We sometimes let the men buy a pig on a weekly basis from us to help them with the food, as we were still on food rationing. We knew a good man we could bargain our clothing coupons with 60 that was great. Our men often went to Park: House Farm to help out and their men did vice versa for Bowcliffe Farm during the busy times. As we had no car the first year or so, we sometimes went by tractor or bike to Park House Farm, or I even walked to Bramham Cross-roads and caught the bus to Kiddal Lane. We got our new Fordson tractor in July 1947.

Things rapidly changed with the various fertilisers and up to date machinery and it was quite a problem keeping up with the new methods. We still had horses at both farms as they were still useful for carting the potatoes and turnips to the pies (or clamps) and also for ploughing, rolling and harrowing. We got a combine harvester at Bowcliffe and we combined the barley for them at Park House Farm as it was dusty and awkward to do. The oats and wheat were still cut by the binder at Park House and we then had two tractors - a Fordson and a Ferguson. In the early 1960s the milk was collected by bulk tanker at Bowcliffe Farm and it was kept in a cooling shed and the milk lorry driver was able to help himself and record the collection.

After father died in November 1955, Mr Jonathan Gomersall, the owner of the Park House Farm, decided to sell it. It was sold to Messrs. Healey Bros. who have farmed there ever since. The sale of the farmhouse, cottages, buildings and land was on 20 December 1955, a snowy day. I still have a copy of the catalogue with a full description of the sale. The farm was described as follows:

'PARK HOUSE FARM is a very desirable residential agricultural holding, ideally situated in a much favoured and fertile agricultural area, eight miles from Leeds, six miles from Tadcaster and seven miles from Wetherby. Approached from the main Leeds- York Road by a short drive, the farm lies in a ring fence. The land is mostly good bodied limestone with fields of useful size. Farmed to a high standard for a number of years it is capable of excellent yields of most cereal and root crops.'

A valuation was made to determine what the new owners would pay us for the away-going crops, any unconsumed produce, any farm yard manure, the unexhausted values of lime, fertiliser, etc. and for some buildings and fittings installed by my father. The inventory gives a short history of each field, e.g.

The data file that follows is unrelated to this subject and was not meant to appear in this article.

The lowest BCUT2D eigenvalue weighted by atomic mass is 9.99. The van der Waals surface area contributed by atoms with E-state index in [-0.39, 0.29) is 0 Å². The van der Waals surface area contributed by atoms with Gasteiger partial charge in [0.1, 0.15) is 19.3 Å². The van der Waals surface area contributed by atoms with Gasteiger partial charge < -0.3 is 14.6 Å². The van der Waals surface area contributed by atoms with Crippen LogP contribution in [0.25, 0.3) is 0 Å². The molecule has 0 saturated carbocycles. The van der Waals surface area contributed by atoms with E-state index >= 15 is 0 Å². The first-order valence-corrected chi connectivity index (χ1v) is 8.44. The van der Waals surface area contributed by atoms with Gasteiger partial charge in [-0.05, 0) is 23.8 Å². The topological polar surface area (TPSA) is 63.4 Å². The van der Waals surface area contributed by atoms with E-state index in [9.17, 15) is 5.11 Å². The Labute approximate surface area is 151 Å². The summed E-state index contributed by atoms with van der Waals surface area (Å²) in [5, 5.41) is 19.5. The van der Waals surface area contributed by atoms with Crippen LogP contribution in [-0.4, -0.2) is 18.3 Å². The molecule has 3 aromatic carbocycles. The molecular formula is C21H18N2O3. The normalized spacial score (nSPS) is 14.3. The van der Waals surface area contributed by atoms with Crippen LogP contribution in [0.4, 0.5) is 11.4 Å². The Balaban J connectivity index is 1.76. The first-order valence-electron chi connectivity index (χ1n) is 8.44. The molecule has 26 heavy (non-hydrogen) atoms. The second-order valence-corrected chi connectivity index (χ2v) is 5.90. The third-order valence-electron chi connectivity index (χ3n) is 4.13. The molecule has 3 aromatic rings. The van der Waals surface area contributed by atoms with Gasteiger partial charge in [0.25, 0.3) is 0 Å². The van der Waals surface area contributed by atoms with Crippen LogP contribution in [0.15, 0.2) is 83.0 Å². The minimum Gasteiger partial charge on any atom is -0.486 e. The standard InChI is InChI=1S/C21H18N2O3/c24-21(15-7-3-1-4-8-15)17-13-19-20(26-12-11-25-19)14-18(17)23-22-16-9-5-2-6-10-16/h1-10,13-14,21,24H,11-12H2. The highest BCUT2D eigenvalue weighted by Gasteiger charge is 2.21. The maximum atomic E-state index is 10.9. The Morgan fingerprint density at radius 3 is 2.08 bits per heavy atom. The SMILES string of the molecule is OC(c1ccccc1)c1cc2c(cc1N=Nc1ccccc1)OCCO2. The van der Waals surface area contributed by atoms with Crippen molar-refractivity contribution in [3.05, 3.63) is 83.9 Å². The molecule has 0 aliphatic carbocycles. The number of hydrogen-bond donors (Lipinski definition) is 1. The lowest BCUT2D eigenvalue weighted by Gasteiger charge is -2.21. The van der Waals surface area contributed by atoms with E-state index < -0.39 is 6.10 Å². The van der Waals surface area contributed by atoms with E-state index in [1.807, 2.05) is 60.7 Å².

Field 550:
Potatoes after wheat after flax.
Fisons No.1 tillage applied for potatoes.
Now sown with wheat.
Allowed away-going crop.

The total valuation of these items was £1103.6.4. The 121.5 acres of land, shown in the plan below, were taken over on 2 February 1956.

On 14 March, there was a sale of our livestock and farm equipment which is listed in the catalogue shown on pages 50-51. The livestock was sold for £1961.10.0 and the equipment for £1911.8.0. The house and buildings were vacated on 6 April 1956. It was a somewhat sad time for us, as the farm felt part of us and it was a wrench leaving it after all those 27 eventful years.

When we joined the Common Market, things also Changed in other ways and we sometimes had 'the moody blues' with this or we could be quite elated with the prospect of 'the helping hand'. On top of VAT, we had controls and more forms and restrictions. However, we rallied through all this and really enjoyed our farming years at the two farms including 33 years at Bowcliffe Farm. There we had our British/Canadian Holstein/Friesian cattle until 1974 when we changed over to bullocks. One of Harold's achievements was winning Second Prize presented by the Institute of Brewing in 1979 for Porthos barley grown at Bowcliffe. Also he won the Herd Competition Silver Trophy for 1962-3 and various rosettes and prizes at the Cheshire and Wakefield County Shows.

My husband and I retired here on 10 October 1980. It was good then to sit back in our nice house in Barwick-in-Elmet and enjoy the various activities in this very pleasant and outstanding Village and we now belonged to the 'Kingdom of Elmet' again. Sorrowfully dear Harold passed away on 29 January 1984. However, the short time he spent here was a most happy and contented one.